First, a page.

Fellowship awarded to council CEO

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The contribution Southland District Council chief executive Steve Ruru has made to his profession and community has been recognised with him being awarded a chartered accountant fellowship.

Chartered Accountants Australia New Zealand (CAANZ) fellowships are awarded annually and Mr Ruru is one of 84 people throughout the country to receive the honour this week.

As well as his council role,which he has held since 2014, Mr Ruru, of Ngati Raukawa and Ngati Ranginui descent, is also a Milford Sound Tourism Ltd director and Te Wananga o Aotearoa council member (te mana whakahaere).

Mr Ruru said he was delighted to receive the fellowship.

“It’s an honour to receive one and it’s a recognition of the contributions you’ve made to different roles over the years.”

He qualified as a chartered accountant in 1985 after completing his bachelor of management studies degree at Waikato University.

Most of his working life had been spent in the public sector.

“I’ve also done a number of governance roles in health, tertiary education and justice sector.

“I haven’t been a frontline accountant for a long time.

“That’s one of the good things [about the profession] – they encourage you to diversify as well, it’s about using those base skills.”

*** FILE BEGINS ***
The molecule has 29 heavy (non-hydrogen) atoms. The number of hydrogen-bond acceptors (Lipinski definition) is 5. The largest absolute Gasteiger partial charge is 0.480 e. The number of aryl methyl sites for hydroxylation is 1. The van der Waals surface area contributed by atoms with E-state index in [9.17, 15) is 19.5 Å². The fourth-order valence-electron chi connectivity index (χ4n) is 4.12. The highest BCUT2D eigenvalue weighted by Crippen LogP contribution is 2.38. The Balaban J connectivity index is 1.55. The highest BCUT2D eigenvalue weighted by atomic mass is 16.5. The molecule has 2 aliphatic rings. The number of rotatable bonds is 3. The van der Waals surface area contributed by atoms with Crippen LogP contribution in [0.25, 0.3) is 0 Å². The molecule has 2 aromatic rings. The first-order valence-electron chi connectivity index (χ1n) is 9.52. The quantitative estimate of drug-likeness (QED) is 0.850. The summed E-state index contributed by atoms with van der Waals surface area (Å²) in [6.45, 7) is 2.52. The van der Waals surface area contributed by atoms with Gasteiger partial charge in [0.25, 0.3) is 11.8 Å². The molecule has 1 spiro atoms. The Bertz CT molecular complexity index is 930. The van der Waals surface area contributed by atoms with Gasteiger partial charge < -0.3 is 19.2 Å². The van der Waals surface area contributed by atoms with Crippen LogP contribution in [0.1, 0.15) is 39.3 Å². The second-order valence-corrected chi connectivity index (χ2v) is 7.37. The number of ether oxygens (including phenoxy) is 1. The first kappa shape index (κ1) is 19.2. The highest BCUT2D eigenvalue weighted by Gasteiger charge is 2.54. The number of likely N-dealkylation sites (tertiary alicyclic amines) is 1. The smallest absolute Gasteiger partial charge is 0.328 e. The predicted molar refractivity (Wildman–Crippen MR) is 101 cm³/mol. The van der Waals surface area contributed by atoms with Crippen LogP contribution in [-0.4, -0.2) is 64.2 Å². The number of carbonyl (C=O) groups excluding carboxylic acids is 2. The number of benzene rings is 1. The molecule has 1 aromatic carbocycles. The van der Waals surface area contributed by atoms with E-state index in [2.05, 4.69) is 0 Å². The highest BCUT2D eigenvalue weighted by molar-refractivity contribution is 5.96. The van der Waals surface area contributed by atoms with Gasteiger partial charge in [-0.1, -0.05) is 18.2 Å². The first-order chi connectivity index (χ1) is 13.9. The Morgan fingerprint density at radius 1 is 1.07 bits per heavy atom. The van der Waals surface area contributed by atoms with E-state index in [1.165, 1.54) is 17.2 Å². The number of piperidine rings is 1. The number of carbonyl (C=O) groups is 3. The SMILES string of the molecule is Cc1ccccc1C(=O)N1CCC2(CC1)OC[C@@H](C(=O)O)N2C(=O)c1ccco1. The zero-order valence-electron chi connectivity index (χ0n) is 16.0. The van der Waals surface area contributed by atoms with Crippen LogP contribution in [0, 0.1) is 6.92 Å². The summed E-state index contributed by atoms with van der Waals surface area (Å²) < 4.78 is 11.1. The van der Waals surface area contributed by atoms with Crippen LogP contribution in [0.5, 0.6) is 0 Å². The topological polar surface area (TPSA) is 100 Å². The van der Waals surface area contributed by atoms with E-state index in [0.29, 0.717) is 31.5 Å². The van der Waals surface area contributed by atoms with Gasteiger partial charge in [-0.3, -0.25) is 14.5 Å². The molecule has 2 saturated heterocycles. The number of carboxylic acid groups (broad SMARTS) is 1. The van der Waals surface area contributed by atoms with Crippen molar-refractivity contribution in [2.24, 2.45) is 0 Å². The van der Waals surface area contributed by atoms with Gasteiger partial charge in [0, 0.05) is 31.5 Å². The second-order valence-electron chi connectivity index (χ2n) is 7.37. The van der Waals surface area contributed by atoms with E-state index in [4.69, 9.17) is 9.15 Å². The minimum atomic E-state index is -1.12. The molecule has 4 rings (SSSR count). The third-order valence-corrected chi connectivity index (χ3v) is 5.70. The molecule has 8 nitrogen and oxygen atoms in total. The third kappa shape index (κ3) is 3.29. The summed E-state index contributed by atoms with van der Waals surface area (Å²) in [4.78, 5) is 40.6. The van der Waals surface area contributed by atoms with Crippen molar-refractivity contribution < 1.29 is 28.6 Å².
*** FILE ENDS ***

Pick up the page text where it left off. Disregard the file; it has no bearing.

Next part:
In the last 20 years Mr Ruru had been involved in local government chief executive roles and had enjoyed this work very much.

“It’s been good making a contribution to the local communities you are working for.

“It’s working with them to help achieve the things that are important to those local communities.”

When he was not working, Mr Ruru enjoyed spending time in the outdoors.

“I enjoy tramping and fishing and cycling.”

CAANZ Advocacy & Professional Standing, New Zealand and the Pacific group executive Peter Vial said the fellowships meant a lot to recipients because they are nominated by fellow CAANZ members.

“The latest fellows highlight the important role chartered accountants play in business success and the extensive contributions CAANZ members make to local community organisations, often without charge, and drawing on their professional knowledge and experience,” Mr Vial said.